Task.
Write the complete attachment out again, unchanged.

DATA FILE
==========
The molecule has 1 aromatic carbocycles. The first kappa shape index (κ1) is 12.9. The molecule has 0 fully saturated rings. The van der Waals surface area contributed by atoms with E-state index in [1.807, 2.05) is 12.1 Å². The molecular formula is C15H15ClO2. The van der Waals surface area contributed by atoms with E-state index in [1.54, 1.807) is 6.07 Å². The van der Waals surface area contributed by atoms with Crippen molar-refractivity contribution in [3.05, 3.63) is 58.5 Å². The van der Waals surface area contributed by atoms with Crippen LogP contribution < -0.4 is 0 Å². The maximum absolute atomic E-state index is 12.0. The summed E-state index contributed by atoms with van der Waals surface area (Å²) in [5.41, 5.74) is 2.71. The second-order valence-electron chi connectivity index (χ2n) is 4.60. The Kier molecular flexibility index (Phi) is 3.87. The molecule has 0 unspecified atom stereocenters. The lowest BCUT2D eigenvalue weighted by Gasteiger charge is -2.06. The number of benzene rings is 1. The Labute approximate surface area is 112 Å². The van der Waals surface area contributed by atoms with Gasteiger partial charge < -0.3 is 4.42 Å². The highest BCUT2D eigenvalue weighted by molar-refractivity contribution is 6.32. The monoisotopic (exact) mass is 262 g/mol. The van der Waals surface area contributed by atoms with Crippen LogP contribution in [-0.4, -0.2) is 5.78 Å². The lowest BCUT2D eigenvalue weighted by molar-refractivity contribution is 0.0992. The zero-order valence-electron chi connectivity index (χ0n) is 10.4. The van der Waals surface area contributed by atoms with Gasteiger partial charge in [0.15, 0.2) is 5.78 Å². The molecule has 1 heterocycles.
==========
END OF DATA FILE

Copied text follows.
The molecule has 1 aromatic carbocycles. The first kappa shape index (κ1) is 12.9. The molecule has 0 fully saturated rings. The van der Waals surface area contributed by atoms with E-state index in [1.807, 2.05) is 12.1 Å². The molecular formula is C15H15ClO2. The van der Waals surface area contributed by atoms with E-state index in [1.54, 1.807) is 6.07 Å². The van der Waals surface area contributed by atoms with Crippen molar-refractivity contribution in [3.05, 3.63) is 58.5 Å². The van der Waals surface area contributed by atoms with Crippen LogP contribution < -0.4 is 0 Å². The maximum absolute atomic E-state index is 12.0. The summed E-state index contributed by atoms with van der Waals surface area (Å²) in [5.41, 5.74) is 2.71. The second-order valence-electron chi connectivity index (χ2n) is 4.60. The Kier molecular flexibility index (Phi) is 3.87. The molecule has 0 unspecified atom stereocenters. The lowest BCUT2D eigenvalue weighted by Gasteiger charge is -2.06. The number of benzene rings is 1. The Labute approximate surface area is 112 Å². The van der Waals surface area contributed by atoms with Gasteiger partial charge < -0.3 is 4.42 Å². The highest BCUT2D eigenvalue weighted by molar-refractivity contribution is 6.32. The monoisotopic (exact) mass is 262 g/mol. The van der Waals surface area contributed by atoms with Crippen LogP contribution in [-0.4, -0.2) is 5.78 Å². The lowest BCUT2D eigenvalue weighted by molar-refractivity contribution is 0.0992. The zero-order valence-electron chi connectivity index (χ0n) is 10.4. The van der Waals surface area contributed by atoms with Gasteiger partial charge in [0.15, 0.2) is 5.78 Å². The molecule has 1 heterocycles.